Acrylic can be fragile, these things all hit the floor at some point.  Maybe something more high-impact like ABS?

What about plywood?

I don't have 3d printer. Probably, it's possible to order printing somewhere.
Is it easy to print 400mm length part? (~etherwave cabinet length)

FreeCAD was a dog when I tried it a while ago.  OpenSCAD has issues too but once you learn it it's quite logical.  If I can avoid actually drawing in a GUI I do.

Installed OpenSCAD. It's fun to play. Same sense as when playing with LTSpice

Posted: 12/7/2021 5:52:49 PM
dewster

From: Northern NJ, USA

Joined: 2/17/2012

"With tablet as UI/control, and only synthesis part on MCU, most likely we don't need filesystem."  - Buggins

I agree, though many folks are familiar with the upgrade drill where they stick an image on a USB thumb drive, power cycle, and it happens automatically.  It is a convenience.  But if the librarian can do it then you can give folks more control over the image they run.

"BTW, Theremini starts in several seconds..."
 
The gold standard of Theremins! ;-)

"There is no internal flash on RPI zero. Only SD card. Of course, SD card may be corrupted by sudden poweroff."

That seems like a problem?  Someone trips over the power cord on stage and it bricks right before a concert...

What about plywood?

I'd go for that before plastic I think.

"I don't have 3d printer. Probably, it's possible to order printing somewhere.  Is it easy to print 400mm length part? (~etherwave cabinet length)"

You could print in sections that snap together or something, and do that even on a small cheap printer.  Each section could be tailored to hold controls, tuner, coils, etc.  But it would take a long time and a lot of plastic, and it probably wouldn't look all that good.  There's a fuzzy skin setting in Cura that Roger used to great advantage, but it makes the surface more prone to showing scratches.

OpenSCAD kicks out a really nice STL file, why don't you buy an entry level 3D printer and try some stuff out?  They're terrific for things like knobs, spacers, washers, larger threads, coil forms, logos, wire clamps, sub plates like the tuner and control panel, etc.  The results aren't very good at holding up to shearing forces though, I've had printed threaded rods split in half when my lab unit hit the carpet, even with really high outer wall count and high % infill.  And you can't print really tiny detailed stuff like M3 screws (which would probably shear anyway) though tolerances can be held tight enough to do press fit knobs and the like (press fit knobs are your first line of defense against ESD at the encoders).  If you get one, buy a textured powder coated magnetic build plate for it - Roger sent me one and it gives the face a really nice texture, and parts stick during print but pop right off at the end.  Worth its weight in gold.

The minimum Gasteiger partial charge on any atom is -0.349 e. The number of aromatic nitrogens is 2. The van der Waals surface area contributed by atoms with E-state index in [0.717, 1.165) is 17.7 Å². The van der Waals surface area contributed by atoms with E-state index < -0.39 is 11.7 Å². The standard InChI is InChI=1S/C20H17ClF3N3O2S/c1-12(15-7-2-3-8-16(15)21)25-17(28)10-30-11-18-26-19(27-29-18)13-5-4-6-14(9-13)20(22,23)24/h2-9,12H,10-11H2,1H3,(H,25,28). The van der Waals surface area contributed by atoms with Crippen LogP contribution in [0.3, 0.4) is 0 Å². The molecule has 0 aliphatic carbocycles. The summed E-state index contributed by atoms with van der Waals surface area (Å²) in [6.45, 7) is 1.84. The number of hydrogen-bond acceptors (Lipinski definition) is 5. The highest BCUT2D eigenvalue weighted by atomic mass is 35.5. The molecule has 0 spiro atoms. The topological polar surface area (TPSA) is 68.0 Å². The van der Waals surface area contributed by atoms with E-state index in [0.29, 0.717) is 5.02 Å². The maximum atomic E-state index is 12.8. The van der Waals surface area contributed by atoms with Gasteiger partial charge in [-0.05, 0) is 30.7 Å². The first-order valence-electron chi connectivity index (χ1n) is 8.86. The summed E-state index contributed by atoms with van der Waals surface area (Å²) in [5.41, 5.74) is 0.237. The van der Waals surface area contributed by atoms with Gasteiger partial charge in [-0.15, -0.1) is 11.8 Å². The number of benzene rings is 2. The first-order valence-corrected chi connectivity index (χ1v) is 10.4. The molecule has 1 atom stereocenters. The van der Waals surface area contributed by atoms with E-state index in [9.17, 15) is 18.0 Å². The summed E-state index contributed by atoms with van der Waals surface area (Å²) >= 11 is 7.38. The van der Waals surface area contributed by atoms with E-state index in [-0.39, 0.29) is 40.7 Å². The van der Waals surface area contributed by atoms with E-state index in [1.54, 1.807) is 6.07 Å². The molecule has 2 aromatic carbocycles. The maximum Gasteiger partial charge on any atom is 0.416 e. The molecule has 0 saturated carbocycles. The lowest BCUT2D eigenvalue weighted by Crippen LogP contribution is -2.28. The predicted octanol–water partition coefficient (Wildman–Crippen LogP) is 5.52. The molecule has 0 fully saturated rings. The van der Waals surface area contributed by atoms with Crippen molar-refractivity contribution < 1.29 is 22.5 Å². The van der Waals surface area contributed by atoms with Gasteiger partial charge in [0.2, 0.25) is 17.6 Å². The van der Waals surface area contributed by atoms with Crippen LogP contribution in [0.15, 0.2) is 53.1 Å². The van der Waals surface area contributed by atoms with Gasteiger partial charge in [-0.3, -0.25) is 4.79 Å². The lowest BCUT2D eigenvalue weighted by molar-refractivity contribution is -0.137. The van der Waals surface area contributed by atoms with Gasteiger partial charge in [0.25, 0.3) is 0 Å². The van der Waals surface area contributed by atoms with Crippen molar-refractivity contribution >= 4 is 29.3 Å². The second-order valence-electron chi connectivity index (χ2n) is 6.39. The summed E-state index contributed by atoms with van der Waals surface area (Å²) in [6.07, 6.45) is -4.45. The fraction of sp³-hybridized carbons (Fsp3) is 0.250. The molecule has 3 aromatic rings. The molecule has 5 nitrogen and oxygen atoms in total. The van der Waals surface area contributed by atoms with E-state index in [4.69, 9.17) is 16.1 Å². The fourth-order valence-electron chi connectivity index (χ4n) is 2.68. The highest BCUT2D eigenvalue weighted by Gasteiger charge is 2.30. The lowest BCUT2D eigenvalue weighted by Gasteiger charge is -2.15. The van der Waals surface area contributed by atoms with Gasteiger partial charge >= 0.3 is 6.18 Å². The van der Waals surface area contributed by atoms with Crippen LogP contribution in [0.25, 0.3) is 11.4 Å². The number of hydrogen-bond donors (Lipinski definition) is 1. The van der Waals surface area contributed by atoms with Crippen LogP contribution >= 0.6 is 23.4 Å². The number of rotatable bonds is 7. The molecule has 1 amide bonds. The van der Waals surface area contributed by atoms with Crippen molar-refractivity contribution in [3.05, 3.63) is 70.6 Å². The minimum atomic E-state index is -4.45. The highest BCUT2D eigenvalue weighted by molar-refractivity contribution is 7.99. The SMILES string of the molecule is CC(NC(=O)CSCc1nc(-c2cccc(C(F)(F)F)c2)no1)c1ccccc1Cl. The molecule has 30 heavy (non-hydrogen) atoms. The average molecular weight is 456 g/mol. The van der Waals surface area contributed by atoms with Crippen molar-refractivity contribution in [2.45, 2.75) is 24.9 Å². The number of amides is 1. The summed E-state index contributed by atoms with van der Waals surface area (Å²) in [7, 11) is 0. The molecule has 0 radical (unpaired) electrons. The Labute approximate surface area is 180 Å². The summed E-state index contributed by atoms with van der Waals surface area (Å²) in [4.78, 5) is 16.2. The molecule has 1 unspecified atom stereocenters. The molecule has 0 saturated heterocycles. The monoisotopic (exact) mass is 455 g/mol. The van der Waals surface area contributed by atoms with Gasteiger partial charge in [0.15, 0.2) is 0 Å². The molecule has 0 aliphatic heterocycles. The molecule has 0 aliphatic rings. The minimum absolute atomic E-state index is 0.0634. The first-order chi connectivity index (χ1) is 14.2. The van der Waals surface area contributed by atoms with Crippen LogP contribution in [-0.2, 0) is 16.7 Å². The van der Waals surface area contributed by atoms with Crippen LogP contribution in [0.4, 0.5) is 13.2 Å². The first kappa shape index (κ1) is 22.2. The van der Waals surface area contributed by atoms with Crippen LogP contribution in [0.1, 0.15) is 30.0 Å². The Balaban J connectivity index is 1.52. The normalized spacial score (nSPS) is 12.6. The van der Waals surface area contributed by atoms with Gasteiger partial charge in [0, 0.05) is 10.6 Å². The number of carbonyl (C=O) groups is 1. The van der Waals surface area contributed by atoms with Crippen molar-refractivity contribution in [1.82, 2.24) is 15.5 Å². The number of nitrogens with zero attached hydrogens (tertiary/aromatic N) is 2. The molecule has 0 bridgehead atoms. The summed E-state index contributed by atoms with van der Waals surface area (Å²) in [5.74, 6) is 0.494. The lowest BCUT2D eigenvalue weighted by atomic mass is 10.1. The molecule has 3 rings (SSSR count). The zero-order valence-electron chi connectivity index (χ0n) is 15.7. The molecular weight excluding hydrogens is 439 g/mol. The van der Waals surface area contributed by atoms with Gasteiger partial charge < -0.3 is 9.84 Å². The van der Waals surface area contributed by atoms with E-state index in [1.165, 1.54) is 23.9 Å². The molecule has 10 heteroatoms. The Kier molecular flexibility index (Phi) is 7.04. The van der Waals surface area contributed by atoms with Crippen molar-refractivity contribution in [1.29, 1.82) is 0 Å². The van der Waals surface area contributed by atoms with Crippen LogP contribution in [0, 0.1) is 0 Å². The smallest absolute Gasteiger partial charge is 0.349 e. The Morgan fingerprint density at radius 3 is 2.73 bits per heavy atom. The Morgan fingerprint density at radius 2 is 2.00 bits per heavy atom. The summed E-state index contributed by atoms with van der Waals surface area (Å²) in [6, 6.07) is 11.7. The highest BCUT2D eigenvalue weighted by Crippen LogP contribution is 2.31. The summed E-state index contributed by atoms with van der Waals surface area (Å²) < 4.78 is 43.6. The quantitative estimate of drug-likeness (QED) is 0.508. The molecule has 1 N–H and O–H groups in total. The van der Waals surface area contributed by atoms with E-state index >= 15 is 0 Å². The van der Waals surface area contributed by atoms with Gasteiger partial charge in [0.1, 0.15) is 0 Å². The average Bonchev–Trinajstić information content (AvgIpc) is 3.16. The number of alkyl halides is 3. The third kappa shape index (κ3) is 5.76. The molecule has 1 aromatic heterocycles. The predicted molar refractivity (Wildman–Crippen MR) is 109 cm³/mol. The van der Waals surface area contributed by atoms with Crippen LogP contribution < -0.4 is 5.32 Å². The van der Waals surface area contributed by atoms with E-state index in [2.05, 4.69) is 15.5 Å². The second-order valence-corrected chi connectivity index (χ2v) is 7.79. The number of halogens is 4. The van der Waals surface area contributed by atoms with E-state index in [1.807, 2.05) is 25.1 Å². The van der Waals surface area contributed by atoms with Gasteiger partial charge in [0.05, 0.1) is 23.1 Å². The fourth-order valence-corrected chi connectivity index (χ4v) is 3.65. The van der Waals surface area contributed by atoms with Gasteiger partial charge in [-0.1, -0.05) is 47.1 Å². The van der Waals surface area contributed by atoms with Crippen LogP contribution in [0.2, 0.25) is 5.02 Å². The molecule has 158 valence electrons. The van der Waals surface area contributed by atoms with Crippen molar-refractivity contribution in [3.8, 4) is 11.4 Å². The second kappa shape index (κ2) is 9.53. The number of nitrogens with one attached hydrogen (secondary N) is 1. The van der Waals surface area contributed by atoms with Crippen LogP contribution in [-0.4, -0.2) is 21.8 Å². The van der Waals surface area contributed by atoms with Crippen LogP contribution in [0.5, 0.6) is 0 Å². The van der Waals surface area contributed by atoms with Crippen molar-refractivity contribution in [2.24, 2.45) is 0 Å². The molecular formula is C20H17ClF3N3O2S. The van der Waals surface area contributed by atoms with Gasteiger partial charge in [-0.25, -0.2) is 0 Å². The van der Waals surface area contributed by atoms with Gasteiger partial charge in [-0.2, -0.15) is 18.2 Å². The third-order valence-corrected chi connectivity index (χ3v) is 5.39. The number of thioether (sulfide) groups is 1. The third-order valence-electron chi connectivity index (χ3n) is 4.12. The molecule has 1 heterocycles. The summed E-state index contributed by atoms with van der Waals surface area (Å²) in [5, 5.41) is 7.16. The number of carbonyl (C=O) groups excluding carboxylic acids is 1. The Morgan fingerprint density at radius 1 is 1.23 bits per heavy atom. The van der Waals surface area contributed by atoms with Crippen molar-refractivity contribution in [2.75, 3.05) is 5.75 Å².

Posted: 12/9/2021 4:23:59 PM
Buggins

From: Theremin Motherland

Joined: 3/16/2017

OpenSCAD kicks out a really nice STL file, why don't you buy an entry level 3D printer and try some stuff out?

I have no room for 3D printer so far. My wife will kill me if I bought such thing.


Designing laser cut cabinet for teensy fpga theremin in OpenSCAD.
OpenSCAD is pretty nice. Easy to change cabinet dimensions, sheet thickness, laser cut beam width correction...

So far, modelled main part of cabinet and mic stand flange.
TODO: tablet holder on top of cabinet, antennas, front and rear panel plastic angle, main board, sensor boards, coils, coil mounts, PCB mounts, etc.
I hope it would be possible to export laser cut parts for cutting.



Posted: 12/9/2021 9:31:12 PM
dewster

From: Northern NJ, USA

Joined: 2/17/2012

"I have no room for 3D printer so far. My wife will kill me if I bought such thing."  - Buggins

Yeah, they tend to take over a living space.  Mine sits on the top of my toolbox and dominates it, it needs many boxes with reels of plastic, a huge scrap bin, etc.

"OpenSCAD is pretty nice. Easy to change cabinet dimensions, sheet thickness, laser cut beam width correction..."

Vadim you are a fast learner!

I like the way OpenSCAD files can be super parameterized for just about anything.  My D-Lev files are here if you are interested: https://d-lev.com/support/D-Lev_Kit_OpenSCAD_2021-12-04.zip  I spent a lot of time on the iso thread library.

Posted: 12/10/2021 3:44:06 PM
Buggins

From: Theremin Motherland

Joined: 3/16/2017

Laser cut cabinet with tablet holder and antennas.

Volume antenna shape is ugly, to be changed.

No antenna mount fittings modelled so far.

.scad files are available on github.

Posted: 12/14/2021 4:08:58 PM
Buggins

From: Theremin Motherland

Joined: 3/16/2017

Modelling 8 inch tablet on theremin.
Isn't it too close to antenna?
What is better, landscape or portrait?




Volume antenna mount:


Pitch antenna:

Antennas will be made of 10mm chromed water pipe, 500mm length.

Mounted to cabinet using fittings:

Posted: 12/16/2021 3:52:45 PM
Buggins

From: Theremin Motherland

Joined: 3/16/2017

Received my Tang Nano FPGA boards:

Posted: 12/17/2021 5:37:10 PM
Buggins

From: Theremin Motherland

Joined: 3/16/2017

Inductors and PCBs placement corrected.

Coils placed under 90 degrees.

Posted: 12/17/2021 8:17:30 PM
ILYA

From: Theremin Motherland

Joined: 11/13/2005

Received my Tang Nano FPGA boards:

Vadim, max clock frequency for capture timer (approx.)?